By Steven C. Johnson
NEW YORK (Reuters) - Now that everyone agrees that it's inflation, not a lingering credit crisis, that poses the gravest risk to the world economy, it's time to think again about central bankers' focus.
While policy-makers have grown increasingly shrill in their warnings about the danger of $135-plus oil, there's very little they can do so long as growth, particularly in the developed economies of the United States and Europe, remains sluggish.
With banks still struggling to shore up their balance sheets and consumer confidence deteriorating on both sides of the Atlantic and in Japan, resorting to higher interest rates to counter inflation may do more harm than good.
"The Federal Reserve and the European Central Bank cannot control commodity prices," said David Kelly, chief market strategist at JP Morgan Funds in New York.
"Every time we have a bubble, we say we'll raise interest rates. But that's like trying to swat a fly with a sledgehammer -- you miss the target but cause a lot of collateral damage."
That's not to say commodity gains haven't been swift and painful. Oil prices have surged 40 percent so far this year, and truckers, taxi drivers and farmers from Spain to Israel to Nepal have taken to the streets in protest.
The problem for Western central banks, though, is that they have no control over the factors driving commodities up -- soaring demand in emerging markets such as China and India and a speculative bubble inflated by investors around the world.
For the United States, with its gas-guzzling SUVs and whirring air conditioners, some economists fear high oil prices may put a freeze on hiring and spending. That would be an even bigger threat to the economy than higher inflation.
If hiring and spending slow significantly, higher interest rates could tip an already fragile economy, which limped along at a 0.9 percent growth rate in the first three months of the year, into full-fledged recession.
TALK INSTEAD OF ACTION
The vexing combination of sluggish growth and rising prices should keep the Federal Reserve from lifting interest rates on Wednesday, though officials will likely keep talking tough on inflation, partly to forestall further dollar weakness.
The Fed cut rates sharply, to 2 percent between September and April, to ward off recession, weakening the dollar in the process. Fed Chairman Ben Bernanke seemed to put on the brakes in June, linking a weak dollar to the rising cost of imports.
Because oil is priced in dollars, its price rises when the dollar slips. That raises fuel costs for Americans and stunts growth in the world's largest economy. But for non-U.S. consumers, it makes oil cheaper, boosting demand.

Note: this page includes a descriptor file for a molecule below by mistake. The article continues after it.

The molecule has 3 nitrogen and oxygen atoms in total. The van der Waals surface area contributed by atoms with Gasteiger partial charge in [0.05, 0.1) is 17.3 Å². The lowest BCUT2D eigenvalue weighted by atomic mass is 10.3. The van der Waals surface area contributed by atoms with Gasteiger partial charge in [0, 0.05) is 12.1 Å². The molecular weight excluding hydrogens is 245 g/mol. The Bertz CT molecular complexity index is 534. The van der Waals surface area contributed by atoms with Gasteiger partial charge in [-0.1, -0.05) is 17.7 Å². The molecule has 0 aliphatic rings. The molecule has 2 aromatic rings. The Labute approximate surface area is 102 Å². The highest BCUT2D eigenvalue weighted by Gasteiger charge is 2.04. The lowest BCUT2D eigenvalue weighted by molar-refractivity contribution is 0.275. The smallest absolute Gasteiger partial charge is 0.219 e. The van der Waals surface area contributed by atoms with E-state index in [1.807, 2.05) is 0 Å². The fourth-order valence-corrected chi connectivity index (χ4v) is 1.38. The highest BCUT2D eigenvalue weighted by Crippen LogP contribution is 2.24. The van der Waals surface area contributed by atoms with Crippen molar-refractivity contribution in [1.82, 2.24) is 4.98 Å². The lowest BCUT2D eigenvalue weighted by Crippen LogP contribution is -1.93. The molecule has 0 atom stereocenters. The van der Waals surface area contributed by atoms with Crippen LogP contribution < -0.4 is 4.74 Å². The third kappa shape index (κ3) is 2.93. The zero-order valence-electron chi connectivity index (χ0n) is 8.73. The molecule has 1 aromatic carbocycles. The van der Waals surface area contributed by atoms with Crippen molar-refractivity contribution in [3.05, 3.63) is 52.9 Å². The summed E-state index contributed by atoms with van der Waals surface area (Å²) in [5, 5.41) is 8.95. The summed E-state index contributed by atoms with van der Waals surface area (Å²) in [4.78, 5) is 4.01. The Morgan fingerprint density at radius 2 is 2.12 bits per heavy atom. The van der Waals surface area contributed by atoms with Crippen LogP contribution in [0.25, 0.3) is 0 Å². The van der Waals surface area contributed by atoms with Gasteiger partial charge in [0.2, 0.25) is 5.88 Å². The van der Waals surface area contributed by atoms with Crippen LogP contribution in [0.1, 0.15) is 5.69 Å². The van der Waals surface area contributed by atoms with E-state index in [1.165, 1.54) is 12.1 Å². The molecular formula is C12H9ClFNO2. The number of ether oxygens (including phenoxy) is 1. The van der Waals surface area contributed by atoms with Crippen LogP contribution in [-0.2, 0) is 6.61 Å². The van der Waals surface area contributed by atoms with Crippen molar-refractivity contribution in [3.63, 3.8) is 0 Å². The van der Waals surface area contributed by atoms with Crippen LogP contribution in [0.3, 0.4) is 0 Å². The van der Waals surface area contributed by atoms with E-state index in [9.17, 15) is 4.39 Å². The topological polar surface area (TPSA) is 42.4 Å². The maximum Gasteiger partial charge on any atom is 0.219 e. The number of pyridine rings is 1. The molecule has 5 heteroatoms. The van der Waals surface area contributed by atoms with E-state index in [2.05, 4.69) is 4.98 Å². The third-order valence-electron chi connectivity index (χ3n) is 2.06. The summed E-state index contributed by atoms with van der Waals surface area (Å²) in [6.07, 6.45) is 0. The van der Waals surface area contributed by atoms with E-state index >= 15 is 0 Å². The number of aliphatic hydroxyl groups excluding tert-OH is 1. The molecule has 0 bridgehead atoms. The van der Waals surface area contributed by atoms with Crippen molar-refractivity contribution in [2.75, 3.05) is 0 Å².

JP Morgan's Kelly said talk is good if it holds inflation expectations in check and prevents investors from changing their buying habits or consumers from demanding higher wages.
But hiking rates is a tougher sell with U.S. housing prices still plummeting, consumer confidence at a 16-year low and the jobless rate spiking to 5.5 percent.
A clutch of U.S. housing and consumer sentiment data this week may add more gloom to the outlook for the second half.
Meanwhile, Wall Street banks are still fighting to regain their earnings power -- Morgan Stanley said second-quarter profits plunged 60 percent -- and a star hedge fund manager predicted more credit turmoil to come.
"In our view, the Fed is barking now because deep down inside, it knows it can't bite with the macroeconomic and market backdrop as fragile as it is," Merrill Lynch economists wrote in a note to clients.
Of course, commodity price inflation is serious business in developing Asia, which imports nearly all its oil and where food makes up a large part of the consumer price basket.
But while central banks there have hiked interest rates, they can use other tools to cool inflation as well, including appreciation of their undervalued currencies.
Last week, China became the latest Asian country to hike gasoline prices by cutting fuel subsidies.
Tony Crescenzi, chief bond market strategist at Miller, Tabak & Co in New York, said the move should help cool strong Chinese consumer demand "and perhaps lower the oil price."
WALKING THE TIGHTROPE
Inflation fears are even more pronounced in the 15-country euro zone, and ECB President Jean-Claude Trichet has all but assured markets of an interest rate hike in early July.
But even with consumer price inflation hitting a record high 3.7 percent in May, economists say the bank is walking a tightrope. Its economists have already downgraded growth forecasts for this year and next, while weak housing markets in Spain and Ireland would suffer more pain with higher rates.
This week, Monday's German Ifo survey, which measures business sentiment in the Europe's largest economy, will be watched closely, as will a report on French consumer confidence.
ECB officials have been at pains to disabuse markets of the notion that they will launch a series of interest rate hikes, but some economists say that's probably what it would take to neutralize the impact of food and energy price gains.
"Problem is, that would lead to quite a recession," said Carl Weinberg, chief economist at High Frequency Economics in Valhalla, New York. "Trichet and the Europeans are overly obsessed with inflation."
(Editing by Editing by Dan Grebler)